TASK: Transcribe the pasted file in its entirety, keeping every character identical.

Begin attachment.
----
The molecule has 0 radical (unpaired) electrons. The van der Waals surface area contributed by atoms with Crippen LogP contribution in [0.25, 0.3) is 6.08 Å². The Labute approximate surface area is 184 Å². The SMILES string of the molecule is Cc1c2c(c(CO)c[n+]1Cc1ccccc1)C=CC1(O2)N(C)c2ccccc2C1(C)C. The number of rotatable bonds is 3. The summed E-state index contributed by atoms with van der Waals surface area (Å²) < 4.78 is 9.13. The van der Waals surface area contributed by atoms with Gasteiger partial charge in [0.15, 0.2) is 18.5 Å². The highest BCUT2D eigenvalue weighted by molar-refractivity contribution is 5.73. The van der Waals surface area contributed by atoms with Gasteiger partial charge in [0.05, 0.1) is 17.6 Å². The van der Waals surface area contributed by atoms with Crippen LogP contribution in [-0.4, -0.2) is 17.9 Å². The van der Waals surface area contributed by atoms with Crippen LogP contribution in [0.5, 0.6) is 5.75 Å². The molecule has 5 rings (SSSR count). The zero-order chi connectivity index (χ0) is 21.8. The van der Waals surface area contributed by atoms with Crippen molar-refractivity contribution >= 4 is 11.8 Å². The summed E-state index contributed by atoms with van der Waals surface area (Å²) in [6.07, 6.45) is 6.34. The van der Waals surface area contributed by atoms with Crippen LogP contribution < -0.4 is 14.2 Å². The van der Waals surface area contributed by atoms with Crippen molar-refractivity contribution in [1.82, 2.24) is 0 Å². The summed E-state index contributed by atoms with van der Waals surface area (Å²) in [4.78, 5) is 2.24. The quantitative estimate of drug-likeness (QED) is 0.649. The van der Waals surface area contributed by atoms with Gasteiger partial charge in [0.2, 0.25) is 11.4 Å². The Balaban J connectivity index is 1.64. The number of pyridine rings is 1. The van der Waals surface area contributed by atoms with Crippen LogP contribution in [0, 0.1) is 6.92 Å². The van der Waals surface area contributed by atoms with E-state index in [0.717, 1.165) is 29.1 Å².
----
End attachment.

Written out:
The molecule has 0 radical (unpaired) electrons. The van der Waals surface area contributed by atoms with Crippen LogP contribution in [0.25, 0.3) is 6.08 Å². The Labute approximate surface area is 184 Å². The SMILES string of the molecule is Cc1c2c(c(CO)c[n+]1Cc1ccccc1)C=CC1(O2)N(C)c2ccccc2C1(C)C. The number of rotatable bonds is 3. The summed E-state index contributed by atoms with van der Waals surface area (Å²) < 4.78 is 9.13. The van der Waals surface area contributed by atoms with Gasteiger partial charge in [0.15, 0.2) is 18.5 Å². The highest BCUT2D eigenvalue weighted by molar-refractivity contribution is 5.73. The van der Waals surface area contributed by atoms with Gasteiger partial charge in [0.05, 0.1) is 17.6 Å². The van der Waals surface area contributed by atoms with Crippen LogP contribution in [-0.4, -0.2) is 17.9 Å². The van der Waals surface area contributed by atoms with Crippen LogP contribution in [0.5, 0.6) is 5.75 Å². The molecule has 5 rings (SSSR count). The zero-order chi connectivity index (χ0) is 21.8. The van der Waals surface area contributed by atoms with Crippen molar-refractivity contribution >= 4 is 11.8 Å². The summed E-state index contributed by atoms with van der Waals surface area (Å²) in [6.07, 6.45) is 6.34. The van der Waals surface area contributed by atoms with Crippen LogP contribution < -0.4 is 14.2 Å². The van der Waals surface area contributed by atoms with Crippen molar-refractivity contribution in [1.82, 2.24) is 0 Å². The summed E-state index contributed by atoms with van der Waals surface area (Å²) in [4.78, 5) is 2.24. The quantitative estimate of drug-likeness (QED) is 0.649. The van der Waals surface area contributed by atoms with Gasteiger partial charge in [0.2, 0.25) is 11.4 Å². The Balaban J connectivity index is 1.64. The number of pyridine rings is 1. The van der Waals surface area contributed by atoms with Crippen LogP contribution in [0, 0.1) is 6.92 Å². The van der Waals surface area contributed by atoms with E-state index in [0.717, 1.165) is 29.1 Å².